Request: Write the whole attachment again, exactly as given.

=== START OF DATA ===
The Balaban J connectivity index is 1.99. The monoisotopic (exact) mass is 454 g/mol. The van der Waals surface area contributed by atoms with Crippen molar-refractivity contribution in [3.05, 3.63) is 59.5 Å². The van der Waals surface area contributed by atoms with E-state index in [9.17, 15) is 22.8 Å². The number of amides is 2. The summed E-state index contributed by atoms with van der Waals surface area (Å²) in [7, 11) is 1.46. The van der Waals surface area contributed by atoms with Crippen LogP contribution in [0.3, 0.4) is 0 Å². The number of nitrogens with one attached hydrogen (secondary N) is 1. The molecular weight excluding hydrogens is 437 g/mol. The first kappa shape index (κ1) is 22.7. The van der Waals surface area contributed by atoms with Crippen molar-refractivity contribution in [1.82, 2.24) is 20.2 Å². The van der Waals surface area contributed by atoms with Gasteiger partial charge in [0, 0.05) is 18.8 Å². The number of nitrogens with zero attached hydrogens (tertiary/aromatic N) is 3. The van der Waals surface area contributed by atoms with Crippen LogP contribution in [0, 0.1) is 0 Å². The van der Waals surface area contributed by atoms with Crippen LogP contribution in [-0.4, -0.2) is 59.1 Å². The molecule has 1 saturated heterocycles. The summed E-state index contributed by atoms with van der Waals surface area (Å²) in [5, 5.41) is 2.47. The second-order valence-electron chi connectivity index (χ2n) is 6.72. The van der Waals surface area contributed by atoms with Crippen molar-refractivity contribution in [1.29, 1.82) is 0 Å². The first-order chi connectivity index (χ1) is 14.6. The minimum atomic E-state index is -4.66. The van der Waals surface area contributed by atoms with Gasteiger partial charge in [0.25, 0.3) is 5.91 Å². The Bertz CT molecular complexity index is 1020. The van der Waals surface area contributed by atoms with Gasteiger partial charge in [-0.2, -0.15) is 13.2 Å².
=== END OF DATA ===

The Balaban J connectivity index is 1.99. The monoisotopic (exact) mass is 454 g/mol. The van der Waals surface area contributed by atoms with Crippen molar-refractivity contribution in [3.05, 3.63) is 59.5 Å². The van der Waals surface area contributed by atoms with E-state index in [9.17, 15) is 22.8 Å². The number of amides is 2. The summed E-state index contributed by atoms with van der Waals surface area (Å²) in [7, 11) is 1.46. The van der Waals surface area contributed by atoms with Crippen LogP contribution in [0.3, 0.4) is 0 Å². The number of nitrogens with one attached hydrogen (secondary N) is 1. The molecular weight excluding hydrogens is 437 g/mol. The first kappa shape index (κ1) is 22.7. The van der Waals surface area contributed by atoms with Crippen molar-refractivity contribution in [1.82, 2.24) is 20.2 Å². The van der Waals surface area contributed by atoms with Gasteiger partial charge in [0, 0.05) is 18.8 Å². The number of nitrogens with zero attached hydrogens (tertiary/aromatic N) is 3. The van der Waals surface area contributed by atoms with Crippen LogP contribution in [0, 0.1) is 0 Å². The van der Waals surface area contributed by atoms with Crippen LogP contribution in [-0.4, -0.2) is 59.1 Å². The molecule has 1 saturated heterocycles. The summed E-state index contributed by atoms with van der Waals surface area (Å²) in [5, 5.41) is 2.47. The second-order valence-electron chi connectivity index (χ2n) is 6.72. The van der Waals surface area contributed by atoms with Crippen molar-refractivity contribution in [1.29, 1.82) is 0 Å². The first-order chi connectivity index (χ1) is 14.6. The minimum atomic E-state index is -4.66. The van der Waals surface area contributed by atoms with Gasteiger partial charge in [0.25, 0.3) is 5.91 Å². The Bertz CT molecular complexity index is 1020. The van der Waals surface area contributed by atoms with Gasteiger partial charge in [-0.2, -0.15) is 13.2 Å².